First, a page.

Revised law makes it easier for protesters to appeal activity restrictions

Tuesday, November 18, 2008
Issue 531, Page 3
Word count: 361
Published in: Macau Daily Times

By Poyi (Natalie) Leung

Organisers of assemblies and protests in Macau who have their activities rejected or restricted by the government will be able to file an appeal to the supreme court without necessarily entrusting a lawyer.

This is stated in the legislation which will be revised to become more clearly defined by the end of this year.

The Third Standing Committee of the Legislative Council agreed unanimously to the proposal submitted by eight lawmakers to add one provision under Article 12 of the 2/93/M law decree in relation to the right of assembly and to protest that states “appellants are not bound to hire an agent or a lawyer”.

According to president of the standing committee, Cheang Chi Keong, the move was to make the article be written more “precisely”, as although provision two had already stated that appeals were to be filed “directly”, it “could be interpreted differently” in which some people deemed “direct appeals” did not necessarily mean the absence of lawyers.

The standing committee also took the opportunity to change some of the wordings in Article 12 which Mr Cheang said could cause “misunderstanding” to people especially those who were not from the legal profession.

Provision 1 states that in response to the authority’s decision to decline or restrict organisation of assemblies or demonstrations, organisers could file an appeal to the “high court” within eight days after being notified of the decision.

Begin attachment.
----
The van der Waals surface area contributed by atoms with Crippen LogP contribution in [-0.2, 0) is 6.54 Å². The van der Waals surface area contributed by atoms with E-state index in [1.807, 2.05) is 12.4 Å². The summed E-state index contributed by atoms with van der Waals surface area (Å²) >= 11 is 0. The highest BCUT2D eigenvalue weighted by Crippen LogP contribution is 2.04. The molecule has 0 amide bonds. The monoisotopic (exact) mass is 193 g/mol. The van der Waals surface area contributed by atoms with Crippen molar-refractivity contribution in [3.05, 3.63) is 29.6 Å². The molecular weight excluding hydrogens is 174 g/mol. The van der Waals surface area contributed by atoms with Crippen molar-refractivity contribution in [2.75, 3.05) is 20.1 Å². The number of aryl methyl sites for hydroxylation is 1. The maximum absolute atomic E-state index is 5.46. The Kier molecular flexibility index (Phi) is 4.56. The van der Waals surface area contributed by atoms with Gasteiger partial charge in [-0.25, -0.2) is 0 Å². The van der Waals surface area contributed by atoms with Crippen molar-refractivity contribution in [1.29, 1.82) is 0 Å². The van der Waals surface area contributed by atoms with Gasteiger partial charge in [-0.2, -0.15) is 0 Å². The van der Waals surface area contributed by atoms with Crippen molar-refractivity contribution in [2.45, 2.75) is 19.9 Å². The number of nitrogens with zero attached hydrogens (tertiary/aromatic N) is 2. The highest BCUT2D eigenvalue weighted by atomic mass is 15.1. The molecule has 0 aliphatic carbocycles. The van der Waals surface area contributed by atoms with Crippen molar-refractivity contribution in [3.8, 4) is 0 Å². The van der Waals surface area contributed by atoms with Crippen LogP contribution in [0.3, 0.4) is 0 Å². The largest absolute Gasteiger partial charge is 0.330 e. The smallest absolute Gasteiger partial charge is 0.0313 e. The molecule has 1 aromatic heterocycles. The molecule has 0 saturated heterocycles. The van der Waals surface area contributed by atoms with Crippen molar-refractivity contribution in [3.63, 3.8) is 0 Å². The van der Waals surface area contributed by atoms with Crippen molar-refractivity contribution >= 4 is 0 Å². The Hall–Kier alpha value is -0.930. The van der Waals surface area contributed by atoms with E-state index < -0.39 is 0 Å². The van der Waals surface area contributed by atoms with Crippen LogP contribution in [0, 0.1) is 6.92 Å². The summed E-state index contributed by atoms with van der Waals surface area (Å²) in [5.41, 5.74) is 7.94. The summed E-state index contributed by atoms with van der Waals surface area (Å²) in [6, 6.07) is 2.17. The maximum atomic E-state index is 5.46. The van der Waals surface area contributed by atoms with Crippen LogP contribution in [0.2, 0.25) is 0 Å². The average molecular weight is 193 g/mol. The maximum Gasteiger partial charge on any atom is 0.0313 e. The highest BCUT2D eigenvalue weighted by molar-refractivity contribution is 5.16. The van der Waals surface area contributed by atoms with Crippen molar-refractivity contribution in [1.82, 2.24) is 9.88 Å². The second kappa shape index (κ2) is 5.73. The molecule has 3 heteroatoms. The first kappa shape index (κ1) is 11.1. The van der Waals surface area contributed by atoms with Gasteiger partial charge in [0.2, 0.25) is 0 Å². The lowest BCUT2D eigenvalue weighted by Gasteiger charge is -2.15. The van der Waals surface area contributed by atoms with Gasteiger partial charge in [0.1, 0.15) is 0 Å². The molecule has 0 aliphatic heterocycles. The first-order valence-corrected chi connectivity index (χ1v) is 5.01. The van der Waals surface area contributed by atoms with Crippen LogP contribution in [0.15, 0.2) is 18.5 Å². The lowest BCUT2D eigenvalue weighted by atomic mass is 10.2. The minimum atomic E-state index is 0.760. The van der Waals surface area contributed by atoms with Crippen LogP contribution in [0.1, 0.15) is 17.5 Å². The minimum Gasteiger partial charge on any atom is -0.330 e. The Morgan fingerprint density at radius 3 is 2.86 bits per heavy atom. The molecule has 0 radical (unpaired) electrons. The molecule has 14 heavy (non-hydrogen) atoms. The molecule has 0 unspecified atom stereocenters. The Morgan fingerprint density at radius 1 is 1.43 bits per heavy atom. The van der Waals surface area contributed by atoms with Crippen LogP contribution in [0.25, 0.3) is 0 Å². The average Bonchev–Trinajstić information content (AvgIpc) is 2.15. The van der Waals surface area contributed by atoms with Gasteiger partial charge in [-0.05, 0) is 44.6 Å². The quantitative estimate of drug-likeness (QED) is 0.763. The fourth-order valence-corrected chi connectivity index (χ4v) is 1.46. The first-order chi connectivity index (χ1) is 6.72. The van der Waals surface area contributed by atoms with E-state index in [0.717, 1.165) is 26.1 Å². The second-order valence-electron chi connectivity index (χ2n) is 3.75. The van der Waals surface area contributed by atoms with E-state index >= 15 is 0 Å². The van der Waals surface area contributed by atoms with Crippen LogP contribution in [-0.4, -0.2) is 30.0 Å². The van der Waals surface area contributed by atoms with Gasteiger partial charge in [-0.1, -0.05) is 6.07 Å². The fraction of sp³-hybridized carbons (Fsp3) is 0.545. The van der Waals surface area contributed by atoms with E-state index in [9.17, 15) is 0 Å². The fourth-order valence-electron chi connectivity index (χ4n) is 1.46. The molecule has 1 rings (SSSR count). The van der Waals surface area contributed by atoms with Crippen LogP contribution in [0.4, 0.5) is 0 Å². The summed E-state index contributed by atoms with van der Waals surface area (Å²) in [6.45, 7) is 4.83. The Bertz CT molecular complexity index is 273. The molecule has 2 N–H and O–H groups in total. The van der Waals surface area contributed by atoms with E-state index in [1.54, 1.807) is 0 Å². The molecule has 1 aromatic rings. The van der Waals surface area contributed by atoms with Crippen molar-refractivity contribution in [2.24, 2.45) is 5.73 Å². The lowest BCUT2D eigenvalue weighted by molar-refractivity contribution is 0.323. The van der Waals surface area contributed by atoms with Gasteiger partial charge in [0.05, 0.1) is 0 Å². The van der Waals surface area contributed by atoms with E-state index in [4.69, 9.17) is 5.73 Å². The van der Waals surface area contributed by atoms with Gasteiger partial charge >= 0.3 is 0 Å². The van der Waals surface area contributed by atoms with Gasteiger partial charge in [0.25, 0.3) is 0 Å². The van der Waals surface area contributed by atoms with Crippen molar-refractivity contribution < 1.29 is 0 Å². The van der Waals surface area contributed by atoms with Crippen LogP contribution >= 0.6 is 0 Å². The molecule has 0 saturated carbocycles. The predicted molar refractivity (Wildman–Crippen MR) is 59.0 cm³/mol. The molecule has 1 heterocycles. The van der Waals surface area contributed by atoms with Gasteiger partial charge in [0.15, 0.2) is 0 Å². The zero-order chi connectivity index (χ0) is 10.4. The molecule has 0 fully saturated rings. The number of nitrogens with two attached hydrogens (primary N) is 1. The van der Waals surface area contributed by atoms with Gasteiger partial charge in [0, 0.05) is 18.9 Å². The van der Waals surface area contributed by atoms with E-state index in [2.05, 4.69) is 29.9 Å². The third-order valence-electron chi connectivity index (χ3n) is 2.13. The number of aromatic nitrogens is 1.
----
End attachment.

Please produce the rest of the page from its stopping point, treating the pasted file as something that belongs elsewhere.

However, Mr Cheang said the meaning of “high court” had changed after the Portuguese administration ceased and some would think it referred to the Court of Second Instance.

Hence, the standing committee also added in the revision to replace the word “high court” with “Court of Final Appeal” which would “accelerate the efficiency and serve the best interest for appellants”, Mr Cheang added.

In addition, the standing committee proposed a simplified format for appellants to give a plea at court.

Mr Cheang said the Macau Lawyers Association would be advised about the revision and any comments had to be made before November 30.

Afterwards, the standing committee will prepare the final report before December 10 as demanded by Legislative Council president Susana Chou for voting at the plenary meeting.

Advertisements

Leave a Reply

Fill in your details below or click an icon to log in:

WordPress.com Logo

You are commenting using your WordPress.com account. Log Out / Change )

Twitter picture

You are commenting using your Twitter account. Log Out / Change )

Facebook photo

You are commenting using your Facebook account. Log Out / Change )

Google+ photo

You are commenting using your Google+ account. Log Out / Change )

Connecting to %s

%d bloggers like this: